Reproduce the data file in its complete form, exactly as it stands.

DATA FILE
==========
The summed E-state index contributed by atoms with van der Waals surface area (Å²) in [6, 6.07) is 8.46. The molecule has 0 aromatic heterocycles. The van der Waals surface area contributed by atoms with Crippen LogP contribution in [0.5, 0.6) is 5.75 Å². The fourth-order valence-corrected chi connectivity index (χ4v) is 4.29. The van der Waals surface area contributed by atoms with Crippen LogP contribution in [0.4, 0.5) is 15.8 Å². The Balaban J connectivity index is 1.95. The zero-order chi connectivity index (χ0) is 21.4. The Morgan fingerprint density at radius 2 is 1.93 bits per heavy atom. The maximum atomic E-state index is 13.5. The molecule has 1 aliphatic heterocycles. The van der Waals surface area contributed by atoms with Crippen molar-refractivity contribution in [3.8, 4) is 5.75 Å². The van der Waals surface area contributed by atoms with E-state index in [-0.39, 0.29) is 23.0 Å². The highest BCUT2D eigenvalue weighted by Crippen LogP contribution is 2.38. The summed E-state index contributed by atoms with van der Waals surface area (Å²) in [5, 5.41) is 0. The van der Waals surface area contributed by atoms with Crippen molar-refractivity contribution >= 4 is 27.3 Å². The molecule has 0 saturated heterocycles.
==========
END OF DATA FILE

The summed E-state index contributed by atoms with van der Waals surface area (Å²) in [6, 6.07) is 8.46. The molecule has 0 aromatic heterocycles. The van der Waals surface area contributed by atoms with Crippen LogP contribution in [0.5, 0.6) is 5.75 Å². The fourth-order valence-corrected chi connectivity index (χ4v) is 4.29. The van der Waals surface area contributed by atoms with Crippen LogP contribution in [0.4, 0.5) is 15.8 Å². The Balaban J connectivity index is 1.95. The zero-order chi connectivity index (χ0) is 21.4. The Morgan fingerprint density at radius 2 is 1.93 bits per heavy atom. The maximum atomic E-state index is 13.5. The molecule has 1 aliphatic heterocycles. The van der Waals surface area contributed by atoms with Crippen molar-refractivity contribution in [3.8, 4) is 5.75 Å². The van der Waals surface area contributed by atoms with E-state index in [-0.39, 0.29) is 23.0 Å². The highest BCUT2D eigenvalue weighted by Crippen LogP contribution is 2.38. The summed E-state index contributed by atoms with van der Waals surface area (Å²) in [5, 5.41) is 0. The van der Waals surface area contributed by atoms with Crippen molar-refractivity contribution >= 4 is 27.3 Å². The molecule has 0 saturated heterocycles.